Judge gives them a chance to argue their cases in immigration court
Just one verse each day.
The hundreds of Iraqi Christians who have been ordered out of the United States have been given another chance.
U.S. District Judge Mark Goldsmith in Detroit on Monday temporarily halted the deportations that were ordered in June. Goldsmith had already blocked the deportations for a shorter period, but that suspension ended Monday, according to Fides News Agency.
The new injunction will allow the Iraqis to stay in the U.S. while they try to persuade immigration courts to overturn the deportations based on risks back in their native country, according to CBS News. The immigrants, especially those who are Christian, fear being subjected to violence and persecution once back in Iraq.
“Each petitioner faces the risk of torture or death on the basis of residence in America and publicized criminal records,” Goldsmith wrote in his injunction. “Many will also face persecution as a result of a particular religious affiliation.”
The judge declared that the constitutional rights of Iraqi immigrants, many of whom have long been resident in the United States, have been violated, and that guarantees for the protection of fundamental freedoms can be suspended only in rare cases of foreign invasion or internal insurgence.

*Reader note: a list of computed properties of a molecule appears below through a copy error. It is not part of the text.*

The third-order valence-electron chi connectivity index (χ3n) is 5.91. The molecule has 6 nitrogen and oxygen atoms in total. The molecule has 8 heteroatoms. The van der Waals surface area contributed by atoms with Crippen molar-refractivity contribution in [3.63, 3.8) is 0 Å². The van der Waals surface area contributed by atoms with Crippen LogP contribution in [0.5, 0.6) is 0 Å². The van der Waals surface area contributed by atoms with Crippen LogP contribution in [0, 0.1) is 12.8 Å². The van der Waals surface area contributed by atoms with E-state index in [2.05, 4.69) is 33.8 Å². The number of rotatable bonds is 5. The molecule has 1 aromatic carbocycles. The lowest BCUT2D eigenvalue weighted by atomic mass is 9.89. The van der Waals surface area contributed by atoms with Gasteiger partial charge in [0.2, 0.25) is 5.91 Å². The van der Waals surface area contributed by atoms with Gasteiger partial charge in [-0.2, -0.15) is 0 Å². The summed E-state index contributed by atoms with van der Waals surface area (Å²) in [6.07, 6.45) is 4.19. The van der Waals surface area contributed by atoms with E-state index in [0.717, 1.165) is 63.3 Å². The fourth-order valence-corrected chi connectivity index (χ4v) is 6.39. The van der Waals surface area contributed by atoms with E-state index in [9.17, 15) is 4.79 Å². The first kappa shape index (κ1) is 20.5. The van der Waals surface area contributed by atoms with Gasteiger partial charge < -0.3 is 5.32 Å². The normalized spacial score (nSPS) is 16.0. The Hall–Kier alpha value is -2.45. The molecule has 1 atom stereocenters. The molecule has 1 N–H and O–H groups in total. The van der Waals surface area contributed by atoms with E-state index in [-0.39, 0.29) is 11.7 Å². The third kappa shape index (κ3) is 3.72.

The U.S. Immigration and Custom Enforcement began rounding up Iraqi immigrants who have standing deportation orders against them on June 12. The operation was implemented after Iraq agreed to take back deported Iraqi citizens in exchange for being removed from a list of seven Muslim-majority nations from whhich immigration would be temporarily suspended: the so-called “Muslim ban” promised by President Donald J. Trump during his presidential campaign. There are now about 230 in custody. Most of them are Chaldean Christians who have lived in the Detroit area for years. Some of the arrested Christians had criminal records. Goldsmith also pointed out that the criminal and judicial cases weighing on many of the Iraqis threatened with deportation were actually “dormant” cases.
There are another 1200 immigrants who were not arrested but could be rounded up at any time.
Iraqi immigrants, at risk of deportation, have three months to arrange their legal strategy with their lawyers to render ineffective the expulsion orders issued by the ICE.
Chaldean Patriarch Louis Raphael Sako weighed in on the case, according to Fides. In a letter to Chaldean Bishop Frank Kalabat, head of the Eparchy of St Thomas the Apostle in Detroit, the Baghdad-based patriarch expressed solidarity and closeness to families affected by the threat of deportationJ.